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    Author(s): C. W. McMillin; J. E. Harry
    Date: 1971
    Source: Forest Products Journal 21(10):35-37
    Publication Series: Miscellaneous Publication
    PDF: Download Publication  (736 KB)


    When cutting with an air-jet-assisted carbon-dioxide laser of 240 watts output power, maximum feed speed at the point of full penetration of the beam decreased with increasing workpiece thickness in both wet and dry samples; the trend was curvilinear. Feed speeds averaged 99.1 and 14.6 inches per minute for samples 0.25 and 1.00 inch thick, respectively. Somewhat slower feed speeds were required for wet than for dry wood. In wet wood, maximum feed speed was unrelated to specific gravity. In dry wood, slightly slower speeds were required when wood density was high than when it was low. The laser cut along and across the grain with equal speed. Scanning electron micrographs showed that the laser-cut surfaces, while blackened, were far smoother than sawn surfaces. There was little damage to wood structure, but some carbon deposits were evident on cell walls and in lumen cavities.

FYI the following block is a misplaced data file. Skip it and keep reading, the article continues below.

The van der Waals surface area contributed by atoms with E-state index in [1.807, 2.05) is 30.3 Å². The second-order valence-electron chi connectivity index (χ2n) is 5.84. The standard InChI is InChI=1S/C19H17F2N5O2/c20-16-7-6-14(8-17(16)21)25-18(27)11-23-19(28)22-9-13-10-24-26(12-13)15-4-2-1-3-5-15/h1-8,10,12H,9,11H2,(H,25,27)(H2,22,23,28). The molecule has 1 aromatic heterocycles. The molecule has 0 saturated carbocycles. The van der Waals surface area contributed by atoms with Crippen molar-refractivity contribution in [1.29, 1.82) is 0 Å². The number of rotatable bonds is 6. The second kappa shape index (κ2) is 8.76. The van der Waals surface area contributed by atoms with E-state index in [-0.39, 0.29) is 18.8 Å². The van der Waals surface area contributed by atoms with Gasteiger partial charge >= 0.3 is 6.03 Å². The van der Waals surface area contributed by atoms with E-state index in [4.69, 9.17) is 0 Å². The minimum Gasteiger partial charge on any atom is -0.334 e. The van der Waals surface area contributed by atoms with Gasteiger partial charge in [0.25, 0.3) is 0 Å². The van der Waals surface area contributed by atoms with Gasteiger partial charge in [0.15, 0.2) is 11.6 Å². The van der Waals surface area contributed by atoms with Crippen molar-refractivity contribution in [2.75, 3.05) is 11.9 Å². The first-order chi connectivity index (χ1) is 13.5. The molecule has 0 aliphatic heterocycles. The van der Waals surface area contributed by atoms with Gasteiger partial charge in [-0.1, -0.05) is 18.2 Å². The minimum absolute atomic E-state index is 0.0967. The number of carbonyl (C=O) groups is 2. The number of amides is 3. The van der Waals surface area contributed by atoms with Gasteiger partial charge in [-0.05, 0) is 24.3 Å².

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    McMillin, C. W.; Harry, J. E. 1971. Laser machining of southern pine. Forest Products Journal 21(10):35-37

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